One major cause of the failure of the tax ombudsmen is that the posts of ombudsmen, at different locations were vacant for a long duration. This made the public believe that the tax ombudsmen were irresponsible. It compelled the public to opt for parallel institutions like CPGRAM. The efficiency of the CPGRAM and Aaykar Seva Kendra is surely a determinative factor for the public shift from the ombudsman.

Therefore the second difference between the two ombudsmen, are the different alternatives available to complainants. When it comes to the banking ombudsman, the only alternative is the consumer forum. The degree of financial loss will decide whether it’s the national, state, or district consumer forum. The forum will require evidence to be readily available with a specific and articulate complaint against the bank. Even though a lawyer is not mandatory, having one is highly beneficial.[3]

The Banking Ombudsman simply requires you to mention all your information when filing a complaint, and even if you do not follow the format and have no legal assistance, it does not make much of a difference. This makes the Banking Ombudsman far more approachable and convenient for a common man than the alternative of a consumer court.[4] Additionally, the Ombudsman does not charge a fee but the court would based on the amount in dispute. The procedure of the Banking Ombudsman is relatively informal and quicker than as compared to court. For these reasons, the public is less likely to opt for courts in place of the Banking Ombudsman but when it comes to the tax ombudsman, the public may prefer the alternative.[5]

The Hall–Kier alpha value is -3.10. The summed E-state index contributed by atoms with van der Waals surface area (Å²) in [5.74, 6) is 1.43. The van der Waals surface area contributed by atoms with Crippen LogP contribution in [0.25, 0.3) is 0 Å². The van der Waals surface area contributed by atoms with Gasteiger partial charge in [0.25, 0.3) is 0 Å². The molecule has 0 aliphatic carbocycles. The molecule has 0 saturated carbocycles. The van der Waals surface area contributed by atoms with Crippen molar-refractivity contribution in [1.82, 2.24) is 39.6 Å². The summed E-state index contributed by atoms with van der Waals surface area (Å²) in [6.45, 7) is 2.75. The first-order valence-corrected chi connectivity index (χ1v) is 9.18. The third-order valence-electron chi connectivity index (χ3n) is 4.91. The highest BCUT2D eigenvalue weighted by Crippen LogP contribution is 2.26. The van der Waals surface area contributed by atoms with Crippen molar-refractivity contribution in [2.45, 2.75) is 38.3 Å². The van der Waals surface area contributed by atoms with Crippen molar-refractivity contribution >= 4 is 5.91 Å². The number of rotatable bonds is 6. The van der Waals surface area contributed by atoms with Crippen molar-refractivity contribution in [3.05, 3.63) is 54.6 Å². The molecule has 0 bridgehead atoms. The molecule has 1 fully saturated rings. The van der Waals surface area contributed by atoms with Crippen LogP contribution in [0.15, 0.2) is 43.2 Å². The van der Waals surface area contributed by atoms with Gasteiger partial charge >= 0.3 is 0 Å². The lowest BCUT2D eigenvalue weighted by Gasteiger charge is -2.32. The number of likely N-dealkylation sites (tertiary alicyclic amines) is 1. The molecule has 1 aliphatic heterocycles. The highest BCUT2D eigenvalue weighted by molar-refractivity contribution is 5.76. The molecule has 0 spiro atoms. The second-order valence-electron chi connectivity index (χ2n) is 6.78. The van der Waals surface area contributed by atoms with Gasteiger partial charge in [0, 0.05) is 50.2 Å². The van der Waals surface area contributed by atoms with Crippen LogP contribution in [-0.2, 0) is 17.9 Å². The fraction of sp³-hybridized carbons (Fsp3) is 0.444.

The third difference between the two Ombudsmen is the upper limit of the amount they are authorized to award to the complainant. The maximum amount that the tax Ombudsman could grant is Rs. 5000, which is a mere gesture and not sufficient compensation. However, the Banking Ombudsman can grant an award up to Rs.20 lakh, and even give Rs. 1 lakh for the mental agony, inconvenience and delay endured by the customer. The amount of compensation that may be potentially received can incentivize a customer to register a complaint if he has been wronged by the bank, but in case of tax ombudsman, people are less likely to bother with the entire procedure for such a small amount.

Fourthly, complainants could not access Tax ombudsman online but the Banking Ombudsman is digitally updated. This makes the process for bank customers hassle-free but the aggrieved taxpayers do not enjoy this convenience.

Last but not the least, although both the ombudsmen are only authorized to handle the complaints that have emerged on specified grounds, but in the case of the Banking Ombudsman there have been progressive amendments to increase the scope of these grounds. For instance, in the 2017 revision of the Scheme, mis-selling of third party products by the banks was also included as a ground for complaint. However, tax ombudsman did not undergo similar expansion of grounds.

  1. Majumdar, S., 2019. Indirect Tax Ombudsman: Premature Closure - India Legal. [online] India Legal. Available at: [Accessed 11 May 2020].[Majumdar]
  2. Ibid
  3. National Consumer Disputes Redressal Commission (, 2020) accessed 23 May 2020
  4. National Consumer Disputes Redressal Commission (, 2020) accessed 23 May 2020
  5. Majumdar, Supra, Note 14